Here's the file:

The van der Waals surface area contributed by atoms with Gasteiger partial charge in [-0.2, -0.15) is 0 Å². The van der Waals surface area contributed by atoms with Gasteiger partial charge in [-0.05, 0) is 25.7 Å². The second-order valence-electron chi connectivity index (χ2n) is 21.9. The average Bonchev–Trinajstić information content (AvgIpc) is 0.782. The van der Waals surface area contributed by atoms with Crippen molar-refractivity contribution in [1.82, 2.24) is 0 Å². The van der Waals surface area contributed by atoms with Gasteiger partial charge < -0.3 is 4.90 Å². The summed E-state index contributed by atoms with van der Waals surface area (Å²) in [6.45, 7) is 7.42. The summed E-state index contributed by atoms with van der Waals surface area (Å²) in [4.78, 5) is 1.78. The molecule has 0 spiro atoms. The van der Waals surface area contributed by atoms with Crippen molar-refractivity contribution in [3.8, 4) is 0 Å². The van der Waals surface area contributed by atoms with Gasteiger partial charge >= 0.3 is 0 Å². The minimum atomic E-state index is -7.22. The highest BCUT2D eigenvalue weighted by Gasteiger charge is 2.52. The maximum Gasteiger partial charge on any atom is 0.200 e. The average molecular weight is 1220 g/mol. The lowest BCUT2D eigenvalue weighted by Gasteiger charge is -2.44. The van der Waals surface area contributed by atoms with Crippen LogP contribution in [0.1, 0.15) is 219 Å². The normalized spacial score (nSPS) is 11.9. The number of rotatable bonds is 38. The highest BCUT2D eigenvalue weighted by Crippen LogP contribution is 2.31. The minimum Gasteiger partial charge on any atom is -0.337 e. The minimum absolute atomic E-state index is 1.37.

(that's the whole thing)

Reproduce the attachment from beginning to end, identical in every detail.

The van der Waals surface area contributed by atoms with Gasteiger partial charge in [-0.2, -0.15) is 0 Å². The van der Waals surface area contributed by atoms with Gasteiger partial charge in [-0.05, 0) is 25.7 Å². The second-order valence-electron chi connectivity index (χ2n) is 21.9. The average Bonchev–Trinajstić information content (AvgIpc) is 0.782. The van der Waals surface area contributed by atoms with Crippen molar-refractivity contribution in [1.82, 2.24) is 0 Å². The van der Waals surface area contributed by atoms with Gasteiger partial charge < -0.3 is 4.90 Å². The summed E-state index contributed by atoms with van der Waals surface area (Å²) in [6.45, 7) is 7.42. The summed E-state index contributed by atoms with van der Waals surface area (Å²) in [4.78, 5) is 1.78. The molecule has 0 spiro atoms. The van der Waals surface area contributed by atoms with Crippen molar-refractivity contribution in [3.8, 4) is 0 Å². The van der Waals surface area contributed by atoms with Gasteiger partial charge >= 0.3 is 0 Å². The minimum atomic E-state index is -7.22. The highest BCUT2D eigenvalue weighted by Gasteiger charge is 2.52. The maximum Gasteiger partial charge on any atom is 0.200 e. The average molecular weight is 1220 g/mol. The lowest BCUT2D eigenvalue weighted by Gasteiger charge is -2.44. The van der Waals surface area contributed by atoms with Crippen LogP contribution in [0.1, 0.15) is 219 Å². The normalized spacial score (nSPS) is 11.9. The number of rotatable bonds is 38. The highest BCUT2D eigenvalue weighted by Crippen LogP contribution is 2.31. The minimum Gasteiger partial charge on any atom is -0.337 e. The minimum absolute atomic E-state index is 1.37.